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Figure 57
S P R IN G FOR
D IA P H R A G M -M E T E R IN G R IN G
Figure 58
the voltage range of 1.1 to 2.2V w ithout a
lens.
W ith the MD f/1 6 lens set to the
minimum aperture, you should measure
200 to 300 millivolts. The f/2 2 lens should
give you a reading of 2.9 to 3V. And the
f/3 2 lens should provide the MD common
voltage of 2.1 to 2.3V.
But, if you measure 0V, you know
there's a problem w ith the minimum-
aperture resistor or w ith the mode selec­
tor S8. First check the contact at the
right-hand side of the mode selector
brush, Fig. 55. Notice that Fig. 55 shows
the later model of the camera. Here,
Minolta added the bridge over the mode
selector to maintain better brush contact.
If cleaning the mode selector doesn't
solve the problem, suspect the minimum-
aperture resistor. Also, it's possible that
you have a break in the strip of flex cir­
cuit, Fig. 54. The flex-circuit strip con­
nects the minimum-aperture and dia­
phragm resistors to the main circuit
board. In that case, you'll have to replace
the complete resistor board, Fig. 53; we'll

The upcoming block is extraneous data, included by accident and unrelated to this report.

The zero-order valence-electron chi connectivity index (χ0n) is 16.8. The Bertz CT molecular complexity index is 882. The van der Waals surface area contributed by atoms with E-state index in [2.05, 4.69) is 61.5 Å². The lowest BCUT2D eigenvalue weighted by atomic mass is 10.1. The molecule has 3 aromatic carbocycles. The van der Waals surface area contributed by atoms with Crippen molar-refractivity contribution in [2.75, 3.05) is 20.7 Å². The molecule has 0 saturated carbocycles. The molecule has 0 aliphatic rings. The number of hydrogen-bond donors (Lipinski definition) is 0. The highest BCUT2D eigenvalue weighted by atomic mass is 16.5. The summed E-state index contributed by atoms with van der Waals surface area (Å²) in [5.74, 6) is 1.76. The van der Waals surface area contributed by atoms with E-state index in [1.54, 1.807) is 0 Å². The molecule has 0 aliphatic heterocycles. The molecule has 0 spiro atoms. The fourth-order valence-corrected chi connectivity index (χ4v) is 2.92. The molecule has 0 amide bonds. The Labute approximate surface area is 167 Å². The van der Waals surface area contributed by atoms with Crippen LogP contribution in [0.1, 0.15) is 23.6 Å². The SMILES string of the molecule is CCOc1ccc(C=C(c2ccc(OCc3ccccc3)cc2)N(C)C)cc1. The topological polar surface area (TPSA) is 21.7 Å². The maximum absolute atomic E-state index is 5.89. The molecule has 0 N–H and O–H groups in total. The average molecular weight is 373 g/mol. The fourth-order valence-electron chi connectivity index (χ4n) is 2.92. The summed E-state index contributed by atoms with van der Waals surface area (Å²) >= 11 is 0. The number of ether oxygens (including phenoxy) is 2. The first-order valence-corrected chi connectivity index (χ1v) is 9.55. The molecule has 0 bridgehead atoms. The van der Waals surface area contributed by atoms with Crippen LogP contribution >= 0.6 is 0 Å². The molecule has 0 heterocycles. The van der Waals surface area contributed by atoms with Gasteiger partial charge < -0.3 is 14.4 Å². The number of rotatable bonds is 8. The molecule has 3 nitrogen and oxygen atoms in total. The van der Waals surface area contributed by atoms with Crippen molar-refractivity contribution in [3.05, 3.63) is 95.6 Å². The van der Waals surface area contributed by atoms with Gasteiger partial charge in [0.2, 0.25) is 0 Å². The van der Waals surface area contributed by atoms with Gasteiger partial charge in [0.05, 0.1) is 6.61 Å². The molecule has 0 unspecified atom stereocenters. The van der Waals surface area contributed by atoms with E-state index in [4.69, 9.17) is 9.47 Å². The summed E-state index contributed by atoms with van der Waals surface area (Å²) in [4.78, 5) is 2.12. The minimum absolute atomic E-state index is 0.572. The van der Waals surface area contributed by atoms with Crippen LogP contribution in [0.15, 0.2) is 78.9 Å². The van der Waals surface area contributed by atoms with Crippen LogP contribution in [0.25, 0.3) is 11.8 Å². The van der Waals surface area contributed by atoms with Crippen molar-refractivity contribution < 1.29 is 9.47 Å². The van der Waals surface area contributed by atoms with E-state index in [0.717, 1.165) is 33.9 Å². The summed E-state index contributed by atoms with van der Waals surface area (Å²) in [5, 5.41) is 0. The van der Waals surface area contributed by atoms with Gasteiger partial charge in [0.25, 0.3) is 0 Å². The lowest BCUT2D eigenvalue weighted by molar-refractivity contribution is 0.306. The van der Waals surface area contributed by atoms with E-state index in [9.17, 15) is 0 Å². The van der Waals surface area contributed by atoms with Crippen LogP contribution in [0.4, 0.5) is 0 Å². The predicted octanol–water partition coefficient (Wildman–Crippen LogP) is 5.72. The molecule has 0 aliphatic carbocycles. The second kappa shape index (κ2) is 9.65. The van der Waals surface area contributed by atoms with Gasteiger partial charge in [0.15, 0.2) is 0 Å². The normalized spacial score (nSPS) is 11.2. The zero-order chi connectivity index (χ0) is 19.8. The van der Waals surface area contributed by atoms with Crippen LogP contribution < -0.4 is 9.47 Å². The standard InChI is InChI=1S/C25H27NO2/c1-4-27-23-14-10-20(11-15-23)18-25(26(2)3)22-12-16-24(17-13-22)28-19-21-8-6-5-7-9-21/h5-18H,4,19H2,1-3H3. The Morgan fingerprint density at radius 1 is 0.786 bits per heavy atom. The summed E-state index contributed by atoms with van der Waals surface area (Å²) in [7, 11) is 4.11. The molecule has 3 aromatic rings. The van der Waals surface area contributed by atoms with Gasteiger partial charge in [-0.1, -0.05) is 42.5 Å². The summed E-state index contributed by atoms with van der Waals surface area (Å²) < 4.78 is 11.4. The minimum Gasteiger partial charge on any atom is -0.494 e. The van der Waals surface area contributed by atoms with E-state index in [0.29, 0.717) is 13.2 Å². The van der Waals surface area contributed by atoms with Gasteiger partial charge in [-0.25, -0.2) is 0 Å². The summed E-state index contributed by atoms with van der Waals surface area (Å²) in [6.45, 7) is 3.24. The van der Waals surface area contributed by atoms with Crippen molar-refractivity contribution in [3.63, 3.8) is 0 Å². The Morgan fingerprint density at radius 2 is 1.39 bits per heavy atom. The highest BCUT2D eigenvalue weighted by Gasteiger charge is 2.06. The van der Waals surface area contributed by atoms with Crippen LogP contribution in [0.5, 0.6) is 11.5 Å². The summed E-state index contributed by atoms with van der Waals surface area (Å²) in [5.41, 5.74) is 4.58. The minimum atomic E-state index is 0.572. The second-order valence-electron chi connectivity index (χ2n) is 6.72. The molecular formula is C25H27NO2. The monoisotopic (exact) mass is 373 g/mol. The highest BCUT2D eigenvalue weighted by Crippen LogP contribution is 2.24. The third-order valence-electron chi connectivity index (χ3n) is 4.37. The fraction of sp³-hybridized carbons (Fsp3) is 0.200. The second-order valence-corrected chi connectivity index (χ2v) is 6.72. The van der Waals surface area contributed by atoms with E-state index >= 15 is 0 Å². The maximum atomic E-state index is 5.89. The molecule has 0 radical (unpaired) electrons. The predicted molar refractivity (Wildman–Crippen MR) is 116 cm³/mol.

describe the procedure in a moment.
Poor contact in the diaphragm resistor
also causes the overexposure LED to re­
main on. You can use another voltage
check to test the diaphragm resistor after
removing the top cover. Measure the volt­
age between ground and the AV contact.
Fig. 54; you should measure around 2.9V
with the release button partially depressed.
Now rotate the diaphragm-metering ring
against its spring tension as you monitor the
voltage.
You
should
see the voltage
smoothly decrease to around 2.8V.
REPLACING THE M IN IM U M -
APERTURE RESISTOR
To clean and reform the brushes of the
minimum-aperture and diaphragm
sistors, you'll probably have to remove
the lens-mounting ring. You'll also have
to remove the lens-mounting ring to
replace the resistor board. Notice the
position of the lens-mounting ring in Fig.
56; the corner indicated in Fig. 56 must go
toward the bottom of the camera.
Now remove the lens-mounting ring by
taking out its four screws. Then lift out
the bayonet spring, Fig. 57. Also discon­
nect the spring from the diaphragm-
metering ring, Fig. 58. When you lift out
the diaphragm-metering ring, the spring
should stay connected to the spring clip,
Fig. 59.
The long resistance path you can now
see, Fig. 59, is the diaphragm resistor; the
brush
remains
w ith
the
metering ring. To remove the brush
assembly for the minimum-aperture resis­
tor, disconnect its spring and remove the
re­
diaphragm-

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